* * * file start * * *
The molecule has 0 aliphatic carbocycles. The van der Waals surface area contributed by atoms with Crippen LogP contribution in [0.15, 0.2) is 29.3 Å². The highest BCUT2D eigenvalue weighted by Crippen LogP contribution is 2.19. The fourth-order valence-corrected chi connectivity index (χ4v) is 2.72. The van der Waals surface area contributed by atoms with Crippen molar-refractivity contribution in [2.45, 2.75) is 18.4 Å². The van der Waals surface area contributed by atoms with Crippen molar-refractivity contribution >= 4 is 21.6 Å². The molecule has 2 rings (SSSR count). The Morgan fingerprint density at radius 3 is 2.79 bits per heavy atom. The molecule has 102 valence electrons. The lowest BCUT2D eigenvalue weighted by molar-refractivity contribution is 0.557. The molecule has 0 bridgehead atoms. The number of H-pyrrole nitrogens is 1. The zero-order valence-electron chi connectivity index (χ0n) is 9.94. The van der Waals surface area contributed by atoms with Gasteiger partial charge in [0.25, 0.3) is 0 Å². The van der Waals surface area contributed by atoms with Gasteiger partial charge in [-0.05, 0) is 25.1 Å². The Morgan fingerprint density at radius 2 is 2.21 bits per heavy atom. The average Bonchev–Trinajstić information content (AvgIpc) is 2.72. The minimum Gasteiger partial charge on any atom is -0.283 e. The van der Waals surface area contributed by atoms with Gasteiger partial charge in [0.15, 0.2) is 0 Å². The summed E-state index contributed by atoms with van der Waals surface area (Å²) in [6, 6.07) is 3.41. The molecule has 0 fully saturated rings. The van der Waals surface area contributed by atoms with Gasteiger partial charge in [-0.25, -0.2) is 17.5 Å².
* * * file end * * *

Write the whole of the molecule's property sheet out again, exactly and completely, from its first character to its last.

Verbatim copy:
The molecule has 0 aliphatic carbocycles. The van der Waals surface area contributed by atoms with Crippen LogP contribution in [0.15, 0.2) is 29.3 Å². The highest BCUT2D eigenvalue weighted by Crippen LogP contribution is 2.19. The fourth-order valence-corrected chi connectivity index (χ4v) is 2.72. The van der Waals surface area contributed by atoms with Crippen molar-refractivity contribution in [2.45, 2.75) is 18.4 Å². The van der Waals surface area contributed by atoms with Crippen molar-refractivity contribution >= 4 is 21.6 Å². The molecule has 2 rings (SSSR count). The Morgan fingerprint density at radius 3 is 2.79 bits per heavy atom. The molecule has 102 valence electrons. The lowest BCUT2D eigenvalue weighted by molar-refractivity contribution is 0.557. The molecule has 0 bridgehead atoms. The number of H-pyrrole nitrogens is 1. The zero-order valence-electron chi connectivity index (χ0n) is 9.94. The van der Waals surface area contributed by atoms with Gasteiger partial charge in [0.25, 0.3) is 0 Å². The van der Waals surface area contributed by atoms with Gasteiger partial charge in [-0.05, 0) is 25.1 Å². The Morgan fingerprint density at radius 2 is 2.21 bits per heavy atom. The average Bonchev–Trinajstić information content (AvgIpc) is 2.72. The minimum Gasteiger partial charge on any atom is -0.283 e. The van der Waals surface area contributed by atoms with Gasteiger partial charge in [0.15, 0.2) is 0 Å². The summed E-state index contributed by atoms with van der Waals surface area (Å²) in [6, 6.07) is 3.41. The molecule has 0 fully saturated rings. The van der Waals surface area contributed by atoms with Gasteiger partial charge in [-0.25, -0.2) is 17.5 Å².